Film review: ‘STUDIO 666’ by Nick Gardener from ‘Built For Speed’

The fiction film featuring the real-life rock band is a dicey venture. On one hand there’s Richard Lester’s 1964 classic A Hard Day’s Night which captured the fun, wit and energy of The Beatles. On the other hand, there’s the 1978 monstrosity KISS and the Attack of the Phantoms, a film so awful the band apparently forbade anyone from mentioning it in their presence.  The Foo Fighters’ ludicrous, ill-advised supernatural horror comedy Studio 666 falls a little closer to the KISS movie even though it offers occasional adolescent amusement for gorehounds.

Under pressure to produce their tenth album the Foo Fighters’ typically money hungry record company executive (Jeff Garlin) offers to let them record at a mysterious abandoned house famed for its rockstar tenants in the 90’s, thinking it will provide inspiration.  Creepy events plague the recording, mysterious apparitions appear from nowhere and Dave Grohl becomes maniacally obsessed with finishing a particular song.  As extremely gory deaths start to befall the band members and pizza deliver guys, it appears an evil presence is at work in the house and a malevolent spirit has taken hold of grunge veteran Dave.

Apparently, the Foo Fighters were actually looking for somewhere new to record their 10th album and moved into the house featured.  Grohl had previously been asked if he wanted to do a horror project and had dismissed the idea but thought the house might provide a novel setting for a low-budget horror tribute film which they could film around recording sessions.

Directed by BJ McDonnell (who’s mostly done Slayer videos) the film pays rather superficial homage to horror classics like The Exorcist and Evil Dead as well as notorious rock folklore about musicians  communing with Beelzebub or living in the homes of notorious satanists and wizards. It might have been more interesting if the film had attempted to satirise the whole ‘demonic rock’ bollocks but it just drops a few references here and there.  The film is really an excuse to depict some ridiculously over-the-top and grizzly deaths including numerous decapitations and disembowellings. The whole thing is so silly that it doesn’t really function as a horror film but is instead like a gorier (and much less witty) Monty Python sketch.

What may be most disappointing for fans is that, despite the occasional raucous jam, there isn’t much sense of the Foo Fighters’ music.  A more serious film just about them making their album would have been better. One disconcerting element is that film refers to a previous tenant of the house, a 90’s rock star who committed suicide.  This unavoidably evokes comparisons with Kurt Cobain but this serious issue is just presented a part of the horror backdrop and not explored with any depth.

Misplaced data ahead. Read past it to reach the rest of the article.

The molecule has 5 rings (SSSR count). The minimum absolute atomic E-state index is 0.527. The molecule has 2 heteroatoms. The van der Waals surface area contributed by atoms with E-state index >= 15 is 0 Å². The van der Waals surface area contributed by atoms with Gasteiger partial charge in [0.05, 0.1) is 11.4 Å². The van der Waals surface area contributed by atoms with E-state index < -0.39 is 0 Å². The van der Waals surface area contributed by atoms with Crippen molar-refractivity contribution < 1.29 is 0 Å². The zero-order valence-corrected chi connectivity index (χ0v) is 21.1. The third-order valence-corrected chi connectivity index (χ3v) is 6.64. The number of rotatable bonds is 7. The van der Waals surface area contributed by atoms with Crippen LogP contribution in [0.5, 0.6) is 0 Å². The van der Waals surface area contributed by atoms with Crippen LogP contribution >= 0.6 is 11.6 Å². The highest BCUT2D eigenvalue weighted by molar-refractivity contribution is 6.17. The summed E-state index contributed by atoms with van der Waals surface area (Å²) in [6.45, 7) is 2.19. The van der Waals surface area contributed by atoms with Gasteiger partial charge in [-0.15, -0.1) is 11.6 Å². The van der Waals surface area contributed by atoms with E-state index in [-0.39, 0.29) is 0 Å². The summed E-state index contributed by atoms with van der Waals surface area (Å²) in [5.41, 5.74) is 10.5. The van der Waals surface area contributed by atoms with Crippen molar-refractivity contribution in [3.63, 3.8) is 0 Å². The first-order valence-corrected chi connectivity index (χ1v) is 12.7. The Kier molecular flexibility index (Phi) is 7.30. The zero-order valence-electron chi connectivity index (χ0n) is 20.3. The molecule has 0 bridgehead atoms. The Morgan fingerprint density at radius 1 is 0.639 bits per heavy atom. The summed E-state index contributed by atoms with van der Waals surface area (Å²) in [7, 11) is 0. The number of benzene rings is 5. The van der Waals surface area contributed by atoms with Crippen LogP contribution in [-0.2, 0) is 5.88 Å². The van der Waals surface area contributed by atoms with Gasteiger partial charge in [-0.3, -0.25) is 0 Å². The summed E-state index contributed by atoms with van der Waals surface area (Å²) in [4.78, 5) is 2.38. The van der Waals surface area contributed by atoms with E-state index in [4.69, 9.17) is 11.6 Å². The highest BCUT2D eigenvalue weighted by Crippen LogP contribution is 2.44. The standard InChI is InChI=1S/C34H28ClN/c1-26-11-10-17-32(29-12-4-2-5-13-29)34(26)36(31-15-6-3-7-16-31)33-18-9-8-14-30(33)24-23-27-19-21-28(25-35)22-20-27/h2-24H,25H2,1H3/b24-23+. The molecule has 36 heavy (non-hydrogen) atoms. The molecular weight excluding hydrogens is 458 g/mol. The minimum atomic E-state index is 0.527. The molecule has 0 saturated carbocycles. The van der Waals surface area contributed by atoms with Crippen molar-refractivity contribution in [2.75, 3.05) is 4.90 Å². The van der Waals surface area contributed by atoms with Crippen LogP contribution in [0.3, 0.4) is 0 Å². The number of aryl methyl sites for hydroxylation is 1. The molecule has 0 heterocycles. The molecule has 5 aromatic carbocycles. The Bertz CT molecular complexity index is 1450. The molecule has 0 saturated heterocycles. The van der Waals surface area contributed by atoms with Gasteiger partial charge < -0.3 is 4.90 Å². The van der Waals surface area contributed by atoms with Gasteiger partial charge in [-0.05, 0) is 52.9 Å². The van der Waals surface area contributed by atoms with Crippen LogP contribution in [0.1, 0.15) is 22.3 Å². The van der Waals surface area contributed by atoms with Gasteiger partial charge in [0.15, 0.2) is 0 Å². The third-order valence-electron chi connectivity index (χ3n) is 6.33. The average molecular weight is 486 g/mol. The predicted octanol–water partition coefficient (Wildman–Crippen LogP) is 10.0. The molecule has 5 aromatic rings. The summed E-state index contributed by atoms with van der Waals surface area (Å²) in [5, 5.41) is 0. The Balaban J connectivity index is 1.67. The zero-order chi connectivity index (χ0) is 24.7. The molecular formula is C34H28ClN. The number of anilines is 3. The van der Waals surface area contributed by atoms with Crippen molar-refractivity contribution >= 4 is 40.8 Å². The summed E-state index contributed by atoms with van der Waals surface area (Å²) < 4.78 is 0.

As the vain, tyrannical rock star and demonically-possessed, chainsaw-wielding cannibal, Dave Grohl is nothing if not enthusiastic.  His acting, if it can be described as such, is mostly exaggerated facial expressions, self-parody and larking about but he has some of the goofball charm we occasionally find in his music.  The rest of the band deliver their lines in a wooden self-consciously awkward manner but it hardly matters in such a deliberately silly and low-brow film as this.

The film’s schlock horror gimmick wears thin pretty quickly and the last half hour seems to be there just to ensure the film qualifies as feature length.  There are a few vaguely fun moments and Foo Fighters’ hardcore fans will no doubt enjoy spending more time with their idols but this film has very limited appeal as either horror, comedy or music film.

Nick’s rating: **.

Genre: Horror/ comedy.

Classification: R18+.

Director(s): BJ McDonnell.

Release date: 24th Feb 2022.

Running time: 106 mins.

Reviewer: Nick Gardener can be heard on “Built For Speed” every Friday night from 8-10pm right here on 88.3 Southern FM.  Nick can also be heard on “The Good, The Bad, The Ugly Film Show” podcast.


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